Possible causes of frequent and daily headachesOne of the cause of frequent episode is the disturbance in the processing of pain signals in the brain. The pain signals may have been interpreted with exaggerated response. Excess caffeine (in tea and coffee), sulfides (in red wine), allergic reactions, defective eye sight, eye strain, chronic ear infections and carbon monoxide poisoning may also cause daily occurrence. The following secondary causes may also be considered during evaluation.
Overdose of medication and rebound effect
In many cases of frequent headaches the cause have been found to be frequent use of pain-killers. Use of analgesics for three days in a week or nine days in a month can cause rebound effect and daily headache. A vicious cycle occurs whereby frequent headaches cause the person to take frequent medication. In such cases treatment becomes difficult as the treatment itself becomes the cause of malady.
In people with migraine, the episodes occur 1-3 times a month or less. In some the occurrence becomes frequent or daily. To get over it proper preventive treatment is necessary.
Chronic tension (stress)
People who are prone to tension headaches can slowly develop daily episodes. Tight contractions of muscles in the head, neck and shoulders due to anxiety, stress or lack of sleep usually are the causes. Treating the condition and preventing the underlying cause may bring relief.
New Daily Persistent Headache (NDPH)
Some people, who never had headache of any type suddenly develop persistent daily headache. International Headache Society (IHS) has classified it as a Primary Headache Disorder by the ICHD-2 classification system. NDPH is unique and is continuous daily pain. It may be varying in intensity and very rapidly build up to continuous and unremitting pain. There is no specific treatment for this condition. It often does not respond to preventive or abortive medications. In some small studies preventive individual treatments with gabapentin, topiramate and doxycycline have been found to successful.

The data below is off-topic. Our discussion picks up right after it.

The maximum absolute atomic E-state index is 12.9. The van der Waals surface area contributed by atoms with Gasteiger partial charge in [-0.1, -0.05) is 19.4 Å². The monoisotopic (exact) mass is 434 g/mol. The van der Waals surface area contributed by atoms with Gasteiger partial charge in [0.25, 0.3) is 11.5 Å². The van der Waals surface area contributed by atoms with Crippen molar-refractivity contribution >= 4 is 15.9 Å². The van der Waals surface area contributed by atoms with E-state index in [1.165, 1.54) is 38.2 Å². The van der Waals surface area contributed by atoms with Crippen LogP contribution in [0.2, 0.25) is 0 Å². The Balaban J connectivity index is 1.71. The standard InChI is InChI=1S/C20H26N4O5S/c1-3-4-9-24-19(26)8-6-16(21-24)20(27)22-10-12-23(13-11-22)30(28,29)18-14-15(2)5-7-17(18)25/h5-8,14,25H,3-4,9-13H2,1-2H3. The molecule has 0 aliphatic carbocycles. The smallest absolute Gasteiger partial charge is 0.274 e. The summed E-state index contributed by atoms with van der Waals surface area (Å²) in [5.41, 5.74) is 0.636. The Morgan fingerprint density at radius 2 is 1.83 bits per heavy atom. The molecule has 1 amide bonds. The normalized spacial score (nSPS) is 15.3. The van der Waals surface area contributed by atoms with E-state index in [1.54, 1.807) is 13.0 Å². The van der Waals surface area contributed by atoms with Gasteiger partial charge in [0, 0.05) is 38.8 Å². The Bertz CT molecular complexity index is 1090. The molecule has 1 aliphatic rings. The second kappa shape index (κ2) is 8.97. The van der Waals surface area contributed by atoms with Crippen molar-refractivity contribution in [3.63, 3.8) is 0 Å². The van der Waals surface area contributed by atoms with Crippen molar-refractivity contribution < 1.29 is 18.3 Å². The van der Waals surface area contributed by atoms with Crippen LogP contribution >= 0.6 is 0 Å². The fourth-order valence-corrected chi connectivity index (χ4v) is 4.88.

The inflammation of sinus (sinusitis) creates pressure and precipitate frequent headaches. Sinusitis due to infections in the sinus. In chronic sinusitis the pain becomes a daily feature and is severe when the affected person bends down. Treating and curing sinusitis with anti-inflammatory drugs and antibiotics can bring relief from pain.
Traumatic head & neck injuries
If a person suffers from frequent headaches after a head or neck injury, it could be a serious condition. If a sensation of whirling and loss of balance (vertigo) also accompanies then it is an emergency situation requiring thorough medical investigation. There is a great possibility of damage to nerve tissues of the brain or spine.
Persons suffering from meningitis also have daily or frequent headaches. Meningitis is a bacterial infection of the meninges membranes covering the brain and spinal cord. Other symptoms of meningitis are fever, chills, nausea, vomiting, confusion and seizures. The health condition of the patient with meningitis deteriorates quickly requiring immediate medical care. There is also viral meningitis with similar symptoms.
Dehydration, especially chronic dehydration is found the cause daily headaches. As children are more prone to dehydration, they may also suffer from this condition. Over consumption of coffee or alcohol, diuretics, strenuous exercise, antihistamines and calcium channel blockers can cause loss of considerable amount of water and electrolytes from the body. Taking sufficient water will solve this problem. Excess loss of body salts through profuse sweating can also produce this pain and one may have to take sports drinks.
The monthly fluctuations in the levels of estrogen and progesterone hormones can cause frequent headaches in women. During the menopause frequent headaches are produced as there is fluctuation in the levels of hormones and also there is a drop in the levels of estrogen.
Seek medical help if the daily episode is accompanied by the following symptoms like,
- getting worse over days,
- vision changes,
- nausea or vomiting,
- numbness and tingling,
- pain in the ear or eye,
- confusion or convulsions
- or pain and stiffness in the neck are present.
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2. Scottish Intercollegiate Guideline Network (November 2008). Diagnosis and management of headache in adults. Edinburgh. ISBN 978-1-905813-39-1.
3. Halker RB, Hastriter EV, Dodick DW. Chronic daily headache: an evidence-based and systematic approach to a challenging problem. frequent causes. Neurology. 2011;76(7 suppl 2):S37-S43.